Saturday, March 31, 2012

Obama in Burlington: Video Highlights & Analysis

He didn’t have to say any more than “I’m here” to get a wild burst of applause upon taking the stage at Patrick Gymnasium Friday...


   
Addressing 5,000 people on the UVM campus in Burlington on a sunny Friday afternoon, Obama talked about how to rebuild the economy, attacked the opposition's "cramped, narrow conception of liberty," and previewed his pitch for re-election. And since it was Vermont, at one point he proposed using half the money currently being spent on war to reduce the debt, and the other half for "some nation building right here at home."
    As he reminded an excited crowd estimated at close to 5,000, the last president to visit Vermont was Bill Clinton in 1995. Since 1988 the state has consistently voted for the Democratic candidate for president, which takes it out of the swing state category and has made presidential visits a rare occurrence.
     Nevertheless, “We decided that today we are going to reset the clock,” Obama said. Moments later, as if to emphasize the change of mood, he removed his jacket. From then on he seemed to know he was on friendly ground and frequently showed it, at times leaning on the lecturn as he paused to stress a point or take in a reaction.
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The president began with a plea. He had come to Vermont not just for help getting elected, Obama admitted, but “because the country needs your help.” Flattering as that was to those in the audience, most knew that the primary reason for the visit was to help raise money for Vermont Democrats. Most of those who heard him speak live paid between $44 and $250 for tickets.
     The event also served as a reminder of why Obama remains a compelling, effective candidate. His campaign rhetoric has shifted from the “one America” theme that brought him to national prominence in 2004, or the “change we can believe in” of 2008. But populist calls for fairness and cooperation were just as enthusiastically received in Vermont.
     Recalling the high hopes of the 2008 campaign, Obama talked about “a shared vision for America. It wasn’t a vision where everybody has to fend for themselves,” he said. This set the dynamic for his talk – enduring optimism about what people can do by working together, combined with a sharp critique -- and occasional ridicule -- directed at the GOP.
     He never mentioned Mitt Romney, or any Republican, by name. But his basic argument was that “this is not just the usual, run of the mill political debate. This is the defining issue of our time, a make or break moment for the middle class.”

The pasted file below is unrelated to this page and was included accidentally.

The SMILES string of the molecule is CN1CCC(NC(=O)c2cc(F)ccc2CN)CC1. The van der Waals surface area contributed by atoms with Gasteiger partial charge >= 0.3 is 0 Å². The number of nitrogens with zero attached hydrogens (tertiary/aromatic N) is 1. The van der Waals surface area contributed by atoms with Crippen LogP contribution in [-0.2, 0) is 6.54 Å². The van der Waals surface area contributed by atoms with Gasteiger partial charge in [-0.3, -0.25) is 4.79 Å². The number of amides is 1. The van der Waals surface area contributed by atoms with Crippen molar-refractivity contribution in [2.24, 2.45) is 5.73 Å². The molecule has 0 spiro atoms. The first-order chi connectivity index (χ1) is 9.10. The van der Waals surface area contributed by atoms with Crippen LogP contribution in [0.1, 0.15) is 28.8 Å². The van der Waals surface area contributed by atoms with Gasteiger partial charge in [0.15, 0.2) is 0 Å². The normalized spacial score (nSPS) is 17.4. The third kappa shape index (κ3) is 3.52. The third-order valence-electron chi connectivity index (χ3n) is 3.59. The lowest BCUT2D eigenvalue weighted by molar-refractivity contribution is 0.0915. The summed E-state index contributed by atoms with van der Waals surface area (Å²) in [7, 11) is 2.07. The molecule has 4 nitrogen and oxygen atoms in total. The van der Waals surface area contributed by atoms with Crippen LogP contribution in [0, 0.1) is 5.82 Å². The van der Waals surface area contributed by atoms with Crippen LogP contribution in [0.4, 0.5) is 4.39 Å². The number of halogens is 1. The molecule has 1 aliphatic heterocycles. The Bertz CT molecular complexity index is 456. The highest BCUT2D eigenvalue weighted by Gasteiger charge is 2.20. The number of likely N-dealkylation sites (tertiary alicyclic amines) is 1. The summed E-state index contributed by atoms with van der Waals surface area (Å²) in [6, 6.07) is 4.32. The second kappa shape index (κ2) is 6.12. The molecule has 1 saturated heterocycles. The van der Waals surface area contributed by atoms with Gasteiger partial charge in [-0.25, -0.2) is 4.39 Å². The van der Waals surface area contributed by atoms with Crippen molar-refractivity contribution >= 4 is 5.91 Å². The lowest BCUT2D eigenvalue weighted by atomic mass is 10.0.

The line received a huge reaction, almost as large as one after mentioning the end of Don’t Ask, Don’t Tell. “For the first time in history you don’t have to hide who you love in order to serve the country,” he said to sustained applause.
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The Pitch for a Second Term
     The narrative Obama is developing for the fall campaign, regardless of what happens on “the other side,” is a choice between slow, steady change and going backward. Claiming four million new jobs and an accelerating recovery, he argues that “the last thing we can do is go back to the policies that got us in the mess.”
     Among the accomplishments mentioned in Burlington were equal pay for equal work legislation, rescuing the auto industry, raising future fuel efficiency standards, eliminating “taxpayer giveaways to the banks for processing student loans,” and health care reform.
     “Finally,” he stressed, “no one will go broke just because they get sick. Already 2.5 million young people have health insurance who didn’t have it before. Already millions of seniors are paying less for their prescription drugs because of this law. Already Americans can’t be denied coverage from their insurance companies when they need care the most. They’re getting preventive care they didn’t have before. That’s happening right now.”
     Obama also briefly mentioned foreign policy achievements, including the obligatory reference to the demise of Osama bin Laden. “Change is the fact that for the first time in nine years there are no Americans fighting in Iraq,” he declared. “We have focused our attention on the terrorists who actually attacked us on 9/11.”
    But the main message was a warning about what he defined as the Republican agenda – Wall Street and insurance companies playing by their own rules, and “tax breaks for the wealthiest individuals in America – even if it means adding to the deficit, or gutting education or Medicare. Their philosophy is simple. You are on your own.”